And I hadn’t even gotten to the mountains.
Logistics made far more sense once I gave myself over to the best organized and most helpful tourism department I have encountered in all my many months of travel. The ladies behind the counter steered me to a three-day Tell-Pass, which for 210 Swiss francs (about $216), gave me unlimited transportation on boats, trains, buses and cable cars in Central Switzerland — and helped with my general sense of sticker shock. Considering that most mountains cost $100 to get to, and get up and down — and even beer in Switzerland can set you back $10 — it was an unequivocal steal, even for someone moving at the quite reasonable pace of one mountain a day. I made it up four, for a saving of some $200.
The friends you meet on mountaintops
All I’d heard coming to Lucerne was that I needed to go to the top of Mount Pilatus, the area’s signature peak, that, according to legend, was once home to a dragon with healing powers, and may or may not contain the grave of Pontius Pilate. All I’d been hearing from the tourism office during my first few, very rainy days, though, was that the summit would be shrouded in clouds and not worth my money and effort.
Restless to get out of the city, I finally took my chances on the lower-elevation Mount Rigi, which was hardly a downgrade; it promised a glorious morning boat ride to Europe’s oldest mountain railway, and a hiking trail lined with wildflowers. On the way up, I had spotted an intergenerational trio of American women travelers who seemed to be having a ton of fun. I tried out my go-to pickup line for making friends on mountain summits: “Hey, would you like me to take your picture for you?”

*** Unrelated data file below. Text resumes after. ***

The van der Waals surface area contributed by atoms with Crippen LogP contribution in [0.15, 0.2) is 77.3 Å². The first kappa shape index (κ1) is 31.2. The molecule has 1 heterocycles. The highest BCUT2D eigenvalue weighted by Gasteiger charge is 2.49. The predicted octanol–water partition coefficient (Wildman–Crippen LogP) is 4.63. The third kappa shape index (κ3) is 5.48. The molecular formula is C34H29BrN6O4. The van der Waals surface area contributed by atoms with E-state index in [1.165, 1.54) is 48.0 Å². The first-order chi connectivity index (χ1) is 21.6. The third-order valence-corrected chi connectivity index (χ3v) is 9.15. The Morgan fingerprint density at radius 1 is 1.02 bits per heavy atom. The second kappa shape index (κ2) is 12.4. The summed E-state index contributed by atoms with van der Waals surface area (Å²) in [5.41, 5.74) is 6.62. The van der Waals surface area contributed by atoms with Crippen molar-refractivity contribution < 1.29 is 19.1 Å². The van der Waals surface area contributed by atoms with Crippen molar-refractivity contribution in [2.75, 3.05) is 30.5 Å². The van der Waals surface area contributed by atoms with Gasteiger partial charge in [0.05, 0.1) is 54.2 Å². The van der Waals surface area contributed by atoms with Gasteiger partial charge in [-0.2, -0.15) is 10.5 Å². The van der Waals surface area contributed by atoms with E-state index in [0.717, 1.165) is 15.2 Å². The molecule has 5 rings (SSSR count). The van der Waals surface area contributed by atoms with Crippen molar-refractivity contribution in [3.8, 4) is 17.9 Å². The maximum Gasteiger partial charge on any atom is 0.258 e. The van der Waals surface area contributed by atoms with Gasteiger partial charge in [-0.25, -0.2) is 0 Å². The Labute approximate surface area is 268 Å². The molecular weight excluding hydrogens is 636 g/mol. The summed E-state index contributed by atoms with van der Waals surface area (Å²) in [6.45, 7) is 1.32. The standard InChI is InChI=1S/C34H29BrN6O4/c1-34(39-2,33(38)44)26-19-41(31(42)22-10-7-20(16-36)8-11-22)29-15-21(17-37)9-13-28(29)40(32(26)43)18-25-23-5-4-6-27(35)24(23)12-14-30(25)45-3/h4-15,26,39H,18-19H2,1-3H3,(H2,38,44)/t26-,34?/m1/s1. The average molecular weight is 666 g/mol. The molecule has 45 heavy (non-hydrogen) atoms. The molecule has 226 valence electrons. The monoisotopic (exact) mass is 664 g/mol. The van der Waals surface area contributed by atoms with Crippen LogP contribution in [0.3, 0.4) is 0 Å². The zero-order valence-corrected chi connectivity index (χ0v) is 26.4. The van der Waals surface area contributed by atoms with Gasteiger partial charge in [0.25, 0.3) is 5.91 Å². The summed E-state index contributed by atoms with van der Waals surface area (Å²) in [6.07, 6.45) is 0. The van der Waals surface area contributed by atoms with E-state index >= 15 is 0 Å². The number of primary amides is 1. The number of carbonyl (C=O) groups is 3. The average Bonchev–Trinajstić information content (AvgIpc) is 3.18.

Within minutes we were bounding off to a lookout point, making plans to get a beer at a ski lodge cafe and debating whether or not we felt sorry for the cows grazing on the slopes with bells ding-donging on their necks, as if being followed by Will Ferrell in that Blue Öyster Cult “Saturday Night Live” sketch.
One member of the group, Minnie Nguyen, who goes by Nhi, told me she’d gone up to Mount Titlis the day before — another mountain I had wanted to see but had vetoed because of bad weather. She couldn’t see a thing, she said, but how incredibly glorious it was to walk out on a suspension bridge in a canyon in the middle of a cloud: “It was like flying in an airplane without any windows!”
Communing with dragons
It took me another two days to get to Mount Titlis, the area’s only publicly accessible glacier, at an altitude of 9,900 feet. And while the views were as spectacular as promised, the experience felt like going through a tourism obstacle course. You step off a rotating cable car into a blue-lit ice cave, walk across the suspension bridge, go up and down “the Ice Flyer” (a ski lift) and go home — more engineering than nature. As a snowboarder, the winter wonderland of mild sledding slopes didn’t appeal. But for families, it’s perfect. I nearly cried watching two young boys from Goa touch snow for the very first time.
Spurred on by Ms. Nguyen’s “rain or no rain” sunny attitude, I also headed to Mount Pilatus on an iffy weather day, ascending via the world’s steepest cogwheel railway (48 percent gradient). It really did look like the realm of dragons, with views of 73 neighboring peaks from barren cliffs at the top of the world. On a platform, a trio of musicians played wooden alphorn wind instruments, which stretched the length of two people, stacked one on the other, and echoed to the top of every lookout.